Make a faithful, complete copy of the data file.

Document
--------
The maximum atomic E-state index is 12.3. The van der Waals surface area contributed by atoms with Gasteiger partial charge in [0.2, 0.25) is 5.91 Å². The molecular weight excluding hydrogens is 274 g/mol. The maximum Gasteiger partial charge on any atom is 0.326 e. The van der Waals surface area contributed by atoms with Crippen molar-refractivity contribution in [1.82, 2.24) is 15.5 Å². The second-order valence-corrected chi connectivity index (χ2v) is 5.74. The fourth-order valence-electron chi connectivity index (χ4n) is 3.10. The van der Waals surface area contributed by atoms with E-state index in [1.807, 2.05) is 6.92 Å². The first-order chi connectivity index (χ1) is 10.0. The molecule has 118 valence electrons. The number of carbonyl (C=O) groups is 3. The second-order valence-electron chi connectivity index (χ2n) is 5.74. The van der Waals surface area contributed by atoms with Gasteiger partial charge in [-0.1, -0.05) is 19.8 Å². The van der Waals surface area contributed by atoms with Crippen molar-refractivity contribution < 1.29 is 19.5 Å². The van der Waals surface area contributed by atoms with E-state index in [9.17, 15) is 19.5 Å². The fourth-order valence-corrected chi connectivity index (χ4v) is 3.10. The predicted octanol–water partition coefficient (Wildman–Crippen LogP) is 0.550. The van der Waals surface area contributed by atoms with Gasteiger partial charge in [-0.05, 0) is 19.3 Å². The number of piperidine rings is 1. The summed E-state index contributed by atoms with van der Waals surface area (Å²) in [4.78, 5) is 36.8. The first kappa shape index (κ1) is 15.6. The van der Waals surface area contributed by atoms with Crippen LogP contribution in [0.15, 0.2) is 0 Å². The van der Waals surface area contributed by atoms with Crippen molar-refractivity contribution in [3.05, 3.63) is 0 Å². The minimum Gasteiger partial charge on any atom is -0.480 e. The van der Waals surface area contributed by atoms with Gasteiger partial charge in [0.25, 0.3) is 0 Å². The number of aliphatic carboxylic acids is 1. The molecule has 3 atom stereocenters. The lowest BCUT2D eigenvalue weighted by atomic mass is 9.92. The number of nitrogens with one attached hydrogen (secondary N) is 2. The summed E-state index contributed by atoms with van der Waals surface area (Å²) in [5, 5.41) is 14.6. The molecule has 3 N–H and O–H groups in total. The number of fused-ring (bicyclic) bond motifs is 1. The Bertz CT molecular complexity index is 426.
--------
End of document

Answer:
The maximum atomic E-state index is 12.3. The van der Waals surface area contributed by atoms with Gasteiger partial charge in [0.2, 0.25) is 5.91 Å². The molecular weight excluding hydrogens is 274 g/mol. The maximum Gasteiger partial charge on any atom is 0.326 e. The van der Waals surface area contributed by atoms with Crippen molar-refractivity contribution in [1.82, 2.24) is 15.5 Å². The second-order valence-corrected chi connectivity index (χ2v) is 5.74. The fourth-order valence-electron chi connectivity index (χ4n) is 3.10. The van der Waals surface area contributed by atoms with E-state index in [1.807, 2.05) is 6.92 Å². The first-order chi connectivity index (χ1) is 10.0. The molecule has 118 valence electrons. The number of carbonyl (C=O) groups is 3. The second-order valence-electron chi connectivity index (χ2n) is 5.74. The van der Waals surface area contributed by atoms with Gasteiger partial charge in [-0.1, -0.05) is 19.8 Å². The van der Waals surface area contributed by atoms with Crippen molar-refractivity contribution < 1.29 is 19.5 Å². The van der Waals surface area contributed by atoms with E-state index in [9.17, 15) is 19.5 Å². The fourth-order valence-corrected chi connectivity index (χ4v) is 3.10. The predicted octanol–water partition coefficient (Wildman–Crippen LogP) is 0.550. The van der Waals surface area contributed by atoms with Gasteiger partial charge in [-0.05, 0) is 19.3 Å². The number of piperidine rings is 1. The summed E-state index contributed by atoms with van der Waals surface area (Å²) in [4.78, 5) is 36.8. The first kappa shape index (κ1) is 15.6. The van der Waals surface area contributed by atoms with Crippen LogP contribution in [0.15, 0.2) is 0 Å². The van der Waals surface area contributed by atoms with Crippen molar-refractivity contribution in [3.05, 3.63) is 0 Å². The minimum Gasteiger partial charge on any atom is -0.480 e. The van der Waals surface area contributed by atoms with Gasteiger partial charge in [0.25, 0.3) is 0 Å². The number of aliphatic carboxylic acids is 1. The molecule has 3 atom stereocenters. The lowest BCUT2D eigenvalue weighted by atomic mass is 9.92. The number of nitrogens with one attached hydrogen (secondary N) is 2. The summed E-state index contributed by atoms with van der Waals surface area (Å²) in [5, 5.41) is 14.6. The molecule has 3 N–H and O–H groups in total. The number of fused-ring (bicyclic) bond motifs is 1. The Bertz CT molecular complexity index is 426.